Amherst Cinema Amherst, MA


Sara Pruss

Esther Cloudman Dunn Professor at Smith College

Ammonite— Colossal fossils: The trailblazing contributions of Mary Anning in the Heroic Age of Geology

Paleontologist Sara Pruss (Smith College) reviews some of the paleontological contributions of Mary Anning, and explores what aspects this film gets right and wrong about women paleontologists in the early 1800s of England. She also examines Mary’s historical place in the heroic age of geology.

Amherst Cinema Amherst, MA

Film Synopsis

Acclaimed paleontologist Mary Anning works alone selling common fossils to tourists to support her ailing mother, but a chance job offer changes her life when a visitor hires her to care for his wife.

In the 1840s, acclaimed self-taught palaeontologist Mary Anning works alone on the wild and brutal Southern English coastline of Lyme Regis. The days of her famed discoveries behind her, she now hunts for common fossils to sell to rich tourists to support herself and her ailing widowed mother. When one such tourist, Roderick Murchison, arrives in Lyme on the first leg of a European tour, he entrusts Mary with the care of his young wife Charlotte, who is recuperating from a personal tragedy. Mary, whose life is a daily struggle on the poverty line, cannot afford to turn him down but, proud and relentlessly passionate about her work, she clashes with her unwanted guest. They are two women from utterly different worlds. Yet despite the chasm between their social spheres and personalities, Mary and Charlotte discover they can each offer what the other has been searching for: the realization that they are not alone. It is the beginning of a passionate and all-consuming love affair that will defy all social bounds and alter the course of both lives irrevocably. [Sloan Science & Film]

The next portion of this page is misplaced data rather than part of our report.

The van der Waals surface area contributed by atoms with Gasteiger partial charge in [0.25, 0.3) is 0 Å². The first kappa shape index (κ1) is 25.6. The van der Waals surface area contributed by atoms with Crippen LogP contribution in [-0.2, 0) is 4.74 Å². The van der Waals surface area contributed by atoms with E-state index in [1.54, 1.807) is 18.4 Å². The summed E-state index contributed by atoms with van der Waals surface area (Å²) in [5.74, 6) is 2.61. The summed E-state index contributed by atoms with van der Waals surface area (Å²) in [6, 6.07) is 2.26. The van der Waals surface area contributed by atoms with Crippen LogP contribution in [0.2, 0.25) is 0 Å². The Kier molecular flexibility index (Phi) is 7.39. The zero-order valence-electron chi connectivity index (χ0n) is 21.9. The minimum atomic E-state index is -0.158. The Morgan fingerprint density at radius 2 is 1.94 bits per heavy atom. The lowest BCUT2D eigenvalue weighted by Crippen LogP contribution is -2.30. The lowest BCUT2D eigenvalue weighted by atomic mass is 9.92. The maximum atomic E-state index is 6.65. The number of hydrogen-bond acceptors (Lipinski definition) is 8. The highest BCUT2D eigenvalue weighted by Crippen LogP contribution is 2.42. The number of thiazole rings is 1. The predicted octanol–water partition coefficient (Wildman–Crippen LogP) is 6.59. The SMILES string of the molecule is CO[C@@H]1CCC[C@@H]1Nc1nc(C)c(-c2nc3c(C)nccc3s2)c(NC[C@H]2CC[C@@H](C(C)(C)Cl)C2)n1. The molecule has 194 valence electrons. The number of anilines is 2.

Banner image courtesy of Neon

About the Speaker

After discovering a love for invertebrates and evolution as a child in Alaska, Sara Pruss graduated from the University of Rochester with a degree in Biology-Geology. She earned masters and doctoral degrees from the University of Southern California, and pursued a postdoctoral fellowship at Harvard University before arriving at Smith College in 2007. Sara has supervised more than 70 Smith College undergraduate students in her research group and has been funded by the National Science Foundation, NASA, and the American Chemical Society. In recognition for her success in research, she was awarded the Esther Cloudman Dunn professorship by Smith College in 2022.